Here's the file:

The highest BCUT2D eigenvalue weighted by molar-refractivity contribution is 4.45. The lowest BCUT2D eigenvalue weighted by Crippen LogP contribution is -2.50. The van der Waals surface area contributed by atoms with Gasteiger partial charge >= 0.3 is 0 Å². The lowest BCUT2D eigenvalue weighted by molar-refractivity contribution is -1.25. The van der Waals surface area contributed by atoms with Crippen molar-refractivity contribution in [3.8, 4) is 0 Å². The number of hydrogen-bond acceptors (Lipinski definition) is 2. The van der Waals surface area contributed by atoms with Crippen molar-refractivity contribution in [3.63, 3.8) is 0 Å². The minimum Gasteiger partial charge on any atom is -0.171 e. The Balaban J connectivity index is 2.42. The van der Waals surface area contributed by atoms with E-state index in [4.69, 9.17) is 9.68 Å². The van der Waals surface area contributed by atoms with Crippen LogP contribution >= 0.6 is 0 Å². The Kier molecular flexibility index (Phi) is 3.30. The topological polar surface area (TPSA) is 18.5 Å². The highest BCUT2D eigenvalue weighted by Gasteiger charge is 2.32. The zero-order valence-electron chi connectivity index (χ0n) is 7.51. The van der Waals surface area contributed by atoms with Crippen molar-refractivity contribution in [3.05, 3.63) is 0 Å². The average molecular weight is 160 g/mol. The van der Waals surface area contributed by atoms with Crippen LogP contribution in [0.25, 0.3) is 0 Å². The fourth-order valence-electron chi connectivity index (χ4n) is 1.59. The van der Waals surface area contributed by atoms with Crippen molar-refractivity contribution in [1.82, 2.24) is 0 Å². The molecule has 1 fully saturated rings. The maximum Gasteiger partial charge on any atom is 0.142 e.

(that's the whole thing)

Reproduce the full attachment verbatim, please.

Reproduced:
The highest BCUT2D eigenvalue weighted by molar-refractivity contribution is 4.45. The lowest BCUT2D eigenvalue weighted by Crippen LogP contribution is -2.50. The van der Waals surface area contributed by atoms with Gasteiger partial charge >= 0.3 is 0 Å². The lowest BCUT2D eigenvalue weighted by molar-refractivity contribution is -1.25. The van der Waals surface area contributed by atoms with Crippen molar-refractivity contribution in [3.8, 4) is 0 Å². The number of hydrogen-bond acceptors (Lipinski definition) is 2. The van der Waals surface area contributed by atoms with Crippen molar-refractivity contribution in [3.63, 3.8) is 0 Å². The minimum Gasteiger partial charge on any atom is -0.171 e. The Balaban J connectivity index is 2.42. The van der Waals surface area contributed by atoms with E-state index in [4.69, 9.17) is 9.68 Å². The van der Waals surface area contributed by atoms with Crippen LogP contribution >= 0.6 is 0 Å². The Kier molecular flexibility index (Phi) is 3.30. The topological polar surface area (TPSA) is 18.5 Å². The highest BCUT2D eigenvalue weighted by Gasteiger charge is 2.32. The zero-order valence-electron chi connectivity index (χ0n) is 7.51. The van der Waals surface area contributed by atoms with Crippen molar-refractivity contribution in [3.05, 3.63) is 0 Å². The average molecular weight is 160 g/mol. The van der Waals surface area contributed by atoms with Crippen LogP contribution in [0.25, 0.3) is 0 Å². The fourth-order valence-electron chi connectivity index (χ4n) is 1.59. The van der Waals surface area contributed by atoms with Crippen molar-refractivity contribution in [1.82, 2.24) is 0 Å². The molecule has 1 fully saturated rings. The maximum Gasteiger partial charge on any atom is 0.142 e.